These Caribbean Islands Have Zero Taxes
Many dream of spending the winter months on a peaceful and sunny beach in the Caribbean. But what are the options for making a move to the Caribbean? There are an abundance of tax haven countries to choose from in The Caribbean. Many of the British protectorates never had the need to introduce income taxes. The Cayman Islands is one of the few countries in the world that doesn’t even have property tax.
Move to The Caribbean: Tax Havens of the Caribbean
The Bahamas is a popular destination for expats who want to move to the Caribbean and enjoy a tropical lifestyle with minimal taxes. The country consists of over 700 islands and cays in the Atlantic Ocean, offering stunning beaches, coral reefs and diverse wildlife. The weather is warm and sunny most of the year, with occasional hurricanes during the summer and fall.
The Bahamas has no income tax, capital gains tax, corporate tax or estate tax, making it attractive for investors and entrepreneurs. However, there is a payroll tax that funds the national health insurance system. To move to The Bahamas, you need to apply for a visa and residence permit, which can be based on employment, investment or retirement. Living in The Bahamas can be expensive due to the high cost of imported goods and services.
The Cayman Islands
The Cayman Islands are a British overseas territory located in the Caribbean Sea, south of Cuba. They consist of three islands: Grand Cayman, Little Cayman and Cayman Brac. The islands enjoy a tropical climate with warm and sunny weather all year round. The average temperature is 84°F (29°C) and the rainfall is low. The islands have no income tax, corporate tax or capital gains tax, making them attractive for investors and expatriates.
The islands also offer a high quality of life with beautiful beaches, snorkeling and diving opportunities, stable currency and friendly people . To move to the Cayman Islands, one needs to obtain a work permit from the Department of Immigration or invest in a property or business that qualifies for permanent residency.
Anguilla is a small Caribbean island that offers a relaxed and laid-back lifestyle for its residents. It has a warm and sunny climate year-round, with an average temperature of 27°C (81°F). Anguilla has no income tax, capital gains tax, or inheritance tax, making it an attractive destination for investors and retirees. However, it does have a goods and services tax (GST) of 13% that applies to most transactions.
Anguilla is located east of Puerto Rico and north of Saint Martin, and can be reached by plane from Miami or by boat from other nearby islands. To move to Anguilla, one option is to invest at least USD$2.5 million in a local business and apply for permanent residency. Another option is to obtain a temporary residence permit that allows staying up to 12 months at a time.
Antigua and Barbuda
Antigua and Barbuda is a twin-island nation in the Caribbean Sea, known for its sandy beaches, coral reefs and tropical climate. The weather is warm and sunny all year round, with average temperatures ranging from 25°C to 30°C. The islands have a low tax regime, with no income tax, capital gains tax or inheritance tax for residents. The lifestyle is relaxed and laid-back, with plenty of outdoor activities, cultural events and nightlife options to enjoy. Antigua and Barbuda is also a popular destination for yachting and sailing enthusiasts.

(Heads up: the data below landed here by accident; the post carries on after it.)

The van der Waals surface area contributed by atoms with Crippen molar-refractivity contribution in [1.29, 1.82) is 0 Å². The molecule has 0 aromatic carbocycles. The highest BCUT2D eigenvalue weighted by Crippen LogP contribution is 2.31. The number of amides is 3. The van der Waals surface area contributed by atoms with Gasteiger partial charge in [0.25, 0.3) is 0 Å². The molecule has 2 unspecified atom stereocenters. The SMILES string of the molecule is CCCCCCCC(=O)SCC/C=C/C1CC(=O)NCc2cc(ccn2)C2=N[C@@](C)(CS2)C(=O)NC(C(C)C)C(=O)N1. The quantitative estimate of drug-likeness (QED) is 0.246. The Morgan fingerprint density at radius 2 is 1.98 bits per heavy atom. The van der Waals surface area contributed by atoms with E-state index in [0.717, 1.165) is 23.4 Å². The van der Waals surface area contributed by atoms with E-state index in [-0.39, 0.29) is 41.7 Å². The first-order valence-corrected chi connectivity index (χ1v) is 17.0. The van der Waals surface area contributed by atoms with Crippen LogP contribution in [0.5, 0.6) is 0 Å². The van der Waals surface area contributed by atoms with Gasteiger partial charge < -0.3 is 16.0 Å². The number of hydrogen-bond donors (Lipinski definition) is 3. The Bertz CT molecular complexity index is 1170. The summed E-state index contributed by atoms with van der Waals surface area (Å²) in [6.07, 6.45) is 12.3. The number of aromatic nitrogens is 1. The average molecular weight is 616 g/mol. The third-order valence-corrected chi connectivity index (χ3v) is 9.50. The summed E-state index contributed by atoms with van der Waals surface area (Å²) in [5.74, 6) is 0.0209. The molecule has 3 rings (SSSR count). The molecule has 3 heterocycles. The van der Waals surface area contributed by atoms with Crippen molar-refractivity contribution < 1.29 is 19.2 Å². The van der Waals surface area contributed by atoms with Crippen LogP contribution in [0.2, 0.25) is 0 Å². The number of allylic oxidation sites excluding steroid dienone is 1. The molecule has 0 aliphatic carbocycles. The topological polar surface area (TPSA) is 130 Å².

To move to Antigua and Barbuda as an expat, you have several options. One of them is to apply for the Citizenship by Investment Program, which grants you an Antiguan passport in exchange for an economic investment of at least $100,000 in a government fund or $400,000 in a real estate project. Another option is to obtain a residency permit by showing proof of income or savings of at least $100,000 per year. You can also retire in Antigua and Barbuda if you are over 50 years old and have a pension or annuity of at least $50,000 per year.
Saint Barthelemy, also known as St Barts or St Barth, is a French overseas territory in the Caribbean Sea. It is a popular destination for tourists and expats who enjoy its sunny weather, sandy beaches, chic lifestyle and low taxes. The island has a tropical climate with average temperatures around 27°C (81°F) year-round and occasional showers. There are no property taxes or income taxes on the island , but there is a one-time transfer tax of 5% when buying real estate .
The cost of living is high compared to other Caribbean islands, especially for food and drinks. To move to St Barts, you need a valid passport and a visa if you are not from the European Union or certain other countries. You also need to show proof of sufficient funds, health insurance and accommodation. You can apply for a long-stay visa at the French consulate in your country of origin before traveling to St Barts.
British Virgin Islands
The British Virgin Islands (BVI) are a group of about 60 islands and cays in the Eastern Caribbean, near Puerto Rico and the US Virgin Islands. They are a British Overseas Territory with a stable economy and a high standard of living. The BVI are known for their beautiful beaches, clear waters and excellent sailing opportunities. The climate is tropical, with average temperatures ranging from 24°C to 32°C throughout the year.
The BVI have low taxes, no income tax and no capital gains tax, making them attractive for investors and business owners. However, living costs are high and housing is limited. To move to the BVI, you need a valid passport, a work permit or residency permit, health insurance and proof of funds .
A move to the Caribbean may not be for everybody. It’s certainly for those who prefer a more peaceful and quiet lifestyle. However with the tax benefits available and the year round sunshine many may consider them as an option for part time residency and for tax residency.